S&P 500 falls as rising yields spark recession fears

The S&P 500 fell on Thursday and bond yields jumped as Federal Reserve officials signaled their campaign to hike rates to curb inflation was far from over.

The Dow Jones Industrial Average was little changed, after falling 314 points during the session. The S&P 500 slid 0.41%, while the Nasdaq Composite fell 0.35%.

Stocks rebounded from lows hit earlier in the day as shares of Cisco Systems jumped more than 4%. The networking gear company beat expectations in its fiscal first quarter report and issued an upbeat forecast. Other tech stocks such as Apple and Intel also led gains.

Investors weighed comments from St. Louis Federal Reserve Chairman James Bullard, who said in a speech Thursday that “the key rate is not yet in an area that can be considered sufficiently restrictive”.

“The change in monetary policy stance appears to have had only limited effects on observed inflation, but market prices suggest disinflation is expected in 2023,” Bullard added.

The policy-sensitive 2-year Treasury yield jumped to 4.465% on Thursday, raising fears that higher rates could push the economy into a recession.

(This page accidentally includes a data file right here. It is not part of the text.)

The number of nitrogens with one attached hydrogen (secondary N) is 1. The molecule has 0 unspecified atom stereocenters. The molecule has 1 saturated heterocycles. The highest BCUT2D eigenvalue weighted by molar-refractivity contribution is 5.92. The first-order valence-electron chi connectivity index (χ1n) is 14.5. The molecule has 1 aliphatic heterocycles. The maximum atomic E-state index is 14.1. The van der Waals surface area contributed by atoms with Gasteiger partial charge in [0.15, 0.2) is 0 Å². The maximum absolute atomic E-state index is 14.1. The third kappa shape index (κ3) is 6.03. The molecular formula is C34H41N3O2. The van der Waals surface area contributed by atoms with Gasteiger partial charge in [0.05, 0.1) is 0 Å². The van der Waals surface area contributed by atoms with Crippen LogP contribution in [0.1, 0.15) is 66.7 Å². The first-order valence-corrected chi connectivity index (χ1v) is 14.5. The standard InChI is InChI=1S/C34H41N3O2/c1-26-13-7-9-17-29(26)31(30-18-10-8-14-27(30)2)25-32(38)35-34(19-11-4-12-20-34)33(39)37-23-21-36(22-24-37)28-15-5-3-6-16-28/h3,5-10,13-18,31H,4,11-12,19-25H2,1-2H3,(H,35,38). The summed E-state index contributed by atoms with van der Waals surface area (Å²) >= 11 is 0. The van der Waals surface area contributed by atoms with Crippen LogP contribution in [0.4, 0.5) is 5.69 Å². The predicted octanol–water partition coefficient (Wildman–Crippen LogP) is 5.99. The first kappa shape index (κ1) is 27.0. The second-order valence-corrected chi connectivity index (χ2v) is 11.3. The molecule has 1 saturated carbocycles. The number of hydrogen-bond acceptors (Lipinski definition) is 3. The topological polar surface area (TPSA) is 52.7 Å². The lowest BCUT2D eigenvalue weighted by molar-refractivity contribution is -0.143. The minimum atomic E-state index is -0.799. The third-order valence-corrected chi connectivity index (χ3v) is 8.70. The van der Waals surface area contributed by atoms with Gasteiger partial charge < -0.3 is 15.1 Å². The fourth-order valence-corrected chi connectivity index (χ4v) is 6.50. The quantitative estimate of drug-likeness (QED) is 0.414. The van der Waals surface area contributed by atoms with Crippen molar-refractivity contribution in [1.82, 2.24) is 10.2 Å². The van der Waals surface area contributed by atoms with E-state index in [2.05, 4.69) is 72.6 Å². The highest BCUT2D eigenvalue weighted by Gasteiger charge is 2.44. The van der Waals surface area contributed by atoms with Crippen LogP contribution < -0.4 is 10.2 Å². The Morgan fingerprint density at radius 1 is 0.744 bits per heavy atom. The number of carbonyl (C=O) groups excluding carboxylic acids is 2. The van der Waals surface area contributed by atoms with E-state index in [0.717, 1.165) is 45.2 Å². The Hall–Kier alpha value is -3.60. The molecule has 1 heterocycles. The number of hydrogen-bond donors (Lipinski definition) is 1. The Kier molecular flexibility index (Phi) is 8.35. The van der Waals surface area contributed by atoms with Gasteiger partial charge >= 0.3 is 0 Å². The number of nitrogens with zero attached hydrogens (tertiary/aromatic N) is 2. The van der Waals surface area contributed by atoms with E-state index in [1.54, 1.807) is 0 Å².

“I’m looking at a labor market that’s so tight, I don’t know how you keep bringing that level of inflation down without having a real slowdown, and maybe we even have a contraction in the economy to get there. “said Kansas City Fed President Esther George at the Wall Street Journal Wednesday.

Stocks vulnerable to a recession and higher rates drove losses in the S&P 500. Materials stocks fell, as did consumer discretionary names. Defensive stocks such as health outperformed.

“Additional monetary tightening and the cumulative impact of this year’s rate hikes suggest that recession risks remain elevated,” UBS Global Wealth Management chief investment officer Mark Haefele wrote in a note. “We continue to believe that the macroeconomic preconditions for a sustained recovery – that interest rate cuts and a trough in growth and corporate earnings are on the horizon – are not yet in place.”

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